Purpose: Systematic review and meta-analysis comparing endoscopic and microscopic transsphenoidal surgery for Cushing's disease regarding surgical outcomes (remission, recurrence, and mortality) and complication rates. To stratify the results by tumor size.
Methods: Nine electronic databases were searched in February 2017 to identify potentially relevant articles. Cohort studies assessing surgical outcomes or complication rates after endoscopic or microscopic transsphenoidal surgery for Cushing's disease were eligible. Pooled proportions were reported including 95% confidence intervals.
Results: We included 97 articles with 6695 patients in total (5711 microscopically and 984 endoscopically operated). Overall, remission was achieved in 5177 patients (80%), with no clear difference between both techniques. Recurrence was around 10% and short term mortality < 0.5% for both techniques. Cerebrospinal fluid leak occurred more often in endoscopic surgery (12.9 vs. 4.0%), whereas transient diabetes insipidus occurred less often (11.3 vs. 21.7%). For microadenomas, results were comparable between both techniques. For macroadenomas, the percentage of patients in remission was higher after endoscopic surgery (76.3 vs. 59.9%), and the percentage recurrence lower after endoscopic surgery (1.5 vs. 17.0%).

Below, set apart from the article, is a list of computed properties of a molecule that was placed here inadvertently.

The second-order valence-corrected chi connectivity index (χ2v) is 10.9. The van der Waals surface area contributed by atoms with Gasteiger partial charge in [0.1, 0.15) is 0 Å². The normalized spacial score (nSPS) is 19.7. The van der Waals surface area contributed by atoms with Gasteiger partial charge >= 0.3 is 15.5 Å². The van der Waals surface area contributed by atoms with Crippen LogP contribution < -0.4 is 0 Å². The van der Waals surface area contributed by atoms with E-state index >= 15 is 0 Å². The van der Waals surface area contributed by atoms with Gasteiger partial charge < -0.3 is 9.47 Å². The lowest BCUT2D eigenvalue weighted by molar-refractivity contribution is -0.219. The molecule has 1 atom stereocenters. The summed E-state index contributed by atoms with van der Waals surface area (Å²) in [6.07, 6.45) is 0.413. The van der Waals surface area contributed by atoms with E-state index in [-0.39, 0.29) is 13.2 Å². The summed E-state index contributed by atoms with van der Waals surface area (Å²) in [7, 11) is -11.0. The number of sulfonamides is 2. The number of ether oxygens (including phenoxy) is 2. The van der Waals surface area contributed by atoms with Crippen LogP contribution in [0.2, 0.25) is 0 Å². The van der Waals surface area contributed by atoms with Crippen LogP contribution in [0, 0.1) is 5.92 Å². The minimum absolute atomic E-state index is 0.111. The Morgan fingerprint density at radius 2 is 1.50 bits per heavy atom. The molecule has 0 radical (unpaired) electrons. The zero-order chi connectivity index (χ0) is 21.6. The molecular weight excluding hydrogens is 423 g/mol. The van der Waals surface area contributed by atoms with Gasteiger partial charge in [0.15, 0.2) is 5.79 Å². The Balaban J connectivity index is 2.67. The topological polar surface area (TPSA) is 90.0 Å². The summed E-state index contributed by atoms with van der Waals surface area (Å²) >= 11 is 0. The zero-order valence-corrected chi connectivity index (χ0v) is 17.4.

Conclusions: Endoscopic surgery for patients with Cushing's disease reaches comparable results for microadenomas, and probably better results for macroadenomas than microscopic surgery. This is present despite the presumed learning curve of the newer endoscopic technique, although confounding cannot be excluded. Based on this study, endoscopic surgery may thus be considered the current standard of care. Microscopic surgery can be used based on neurosurgeon's preference. Endocrinologists and neurosurgeons in pituitary centers performing the microscopic technique should at least consider referring Cushing's disease patients with a macroadenoma.
Keywords: Cushing’s disease; Endoscopic surgery; Microscopic surgery; Transsphenoidal surgery.